Balaji Srinivasan promises a bounty worth $1,000 in BTC to anyone who can make Recode’s Kara Swisher “correct the record”
Balaji Srinivasan, a tech entrepreneur and Silicon Valley angel investor, has offered a $1,000 reward in Bitcoin to the first Twitter user who can get Recode, a tech news website owned by Vox, to retract a story on Silicon Valley’s ‘overreaction’ to the coronavirus in February.
The former Chief Technology Officer of Coinbase posted his offer on Twitter today and specifically targeted the co-founder and editor of Recode, Kara Swisher.
At the time of his post, $1,000 converts to around 0.11 BTC.
Srinivasan offers this bounty to anyone who is capable of providing “a timestamped reply from [Recode] agreeing to correct the piece” as well as a publication of the correction.
According to the techpreneur, the article was merely clickbait and conveyed the “wrong science.” It also featured tweets that he wrote regarding the transmission of the virus during the Chinese New Year celebrations.
The article was released on February 13 and Srinivasan immediately tweeted his claims that the article had, “many statements that are false or omit so much context they mislead readers.” This included the claim that the risk in transmitting the virus around public settings was low and that the Centers for Disease Control and Prevention (CDC) did not recommend avoiding the use of handshakes.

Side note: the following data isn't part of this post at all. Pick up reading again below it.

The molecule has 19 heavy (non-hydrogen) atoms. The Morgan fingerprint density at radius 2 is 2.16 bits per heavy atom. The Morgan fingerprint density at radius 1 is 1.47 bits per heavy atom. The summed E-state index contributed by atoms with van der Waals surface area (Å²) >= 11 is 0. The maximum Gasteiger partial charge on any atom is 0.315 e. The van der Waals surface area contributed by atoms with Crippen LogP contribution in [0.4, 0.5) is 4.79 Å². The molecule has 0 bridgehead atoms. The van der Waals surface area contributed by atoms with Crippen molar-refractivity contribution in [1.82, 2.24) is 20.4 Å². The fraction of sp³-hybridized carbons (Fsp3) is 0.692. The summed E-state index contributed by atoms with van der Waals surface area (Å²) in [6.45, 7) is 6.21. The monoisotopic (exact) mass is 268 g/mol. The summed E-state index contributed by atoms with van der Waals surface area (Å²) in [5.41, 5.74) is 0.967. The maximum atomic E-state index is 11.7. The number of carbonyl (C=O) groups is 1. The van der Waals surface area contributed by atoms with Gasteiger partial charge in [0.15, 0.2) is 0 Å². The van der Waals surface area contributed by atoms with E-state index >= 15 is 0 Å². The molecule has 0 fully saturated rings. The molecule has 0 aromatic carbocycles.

Shirin Ghaffary, the reporter behind the piece, made light of the actions taken by a partner at Andreessen Horowitz; like refusing to meet people who had travelled to China and ordering a hazmat suit with a respirator for protection.
While Recode did reach out to Srinivasan for an interview on the piece, Srinivasan reposted the message to his Twitter account and wrote that while he was “happy to engage if [he] thought it was in good faith,” he did not believe that this was the case.
In the months after this exchange, the techpreneur has stuck with his campaign against the news outlet.
Reactions to the announced bounty were mixed, with many voicing their concerns that a prominent Twitter account would use such a term to describe an action against journalists.